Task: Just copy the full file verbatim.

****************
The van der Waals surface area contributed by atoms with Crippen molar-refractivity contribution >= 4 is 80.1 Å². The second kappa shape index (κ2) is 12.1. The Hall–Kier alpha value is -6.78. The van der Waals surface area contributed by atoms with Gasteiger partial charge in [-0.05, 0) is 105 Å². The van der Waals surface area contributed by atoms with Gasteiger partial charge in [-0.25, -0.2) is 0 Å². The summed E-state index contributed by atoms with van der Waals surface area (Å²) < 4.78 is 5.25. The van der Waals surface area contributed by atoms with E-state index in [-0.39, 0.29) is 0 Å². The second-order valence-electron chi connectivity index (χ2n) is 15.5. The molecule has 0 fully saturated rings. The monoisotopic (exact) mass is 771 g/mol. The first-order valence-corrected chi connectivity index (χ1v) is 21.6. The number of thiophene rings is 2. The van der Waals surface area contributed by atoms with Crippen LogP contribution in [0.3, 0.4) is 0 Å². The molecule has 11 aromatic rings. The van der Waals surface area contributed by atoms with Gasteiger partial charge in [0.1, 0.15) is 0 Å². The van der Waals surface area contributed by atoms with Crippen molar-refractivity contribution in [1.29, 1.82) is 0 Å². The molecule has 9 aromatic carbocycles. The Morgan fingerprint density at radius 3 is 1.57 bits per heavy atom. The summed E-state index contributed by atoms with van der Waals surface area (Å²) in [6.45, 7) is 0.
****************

The van der Waals surface area contributed by atoms with Crippen molar-refractivity contribution >= 4 is 80.1 Å². The second kappa shape index (κ2) is 12.1. The Hall–Kier alpha value is -6.78. The van der Waals surface area contributed by atoms with Gasteiger partial charge in [-0.05, 0) is 105 Å². The van der Waals surface area contributed by atoms with Gasteiger partial charge in [-0.25, -0.2) is 0 Å². The summed E-state index contributed by atoms with van der Waals surface area (Å²) < 4.78 is 5.25. The van der Waals surface area contributed by atoms with E-state index in [-0.39, 0.29) is 0 Å². The second-order valence-electron chi connectivity index (χ2n) is 15.5. The molecule has 0 fully saturated rings. The monoisotopic (exact) mass is 771 g/mol. The first-order valence-corrected chi connectivity index (χ1v) is 21.6. The number of thiophene rings is 2. The van der Waals surface area contributed by atoms with Crippen LogP contribution in [0.3, 0.4) is 0 Å². The molecule has 11 aromatic rings. The van der Waals surface area contributed by atoms with Gasteiger partial charge in [0.1, 0.15) is 0 Å². The van der Waals surface area contributed by atoms with Crippen molar-refractivity contribution in [1.29, 1.82) is 0 Å². The molecule has 9 aromatic carbocycles. The Morgan fingerprint density at radius 3 is 1.57 bits per heavy atom. The summed E-state index contributed by atoms with van der Waals surface area (Å²) in [6.45, 7) is 0.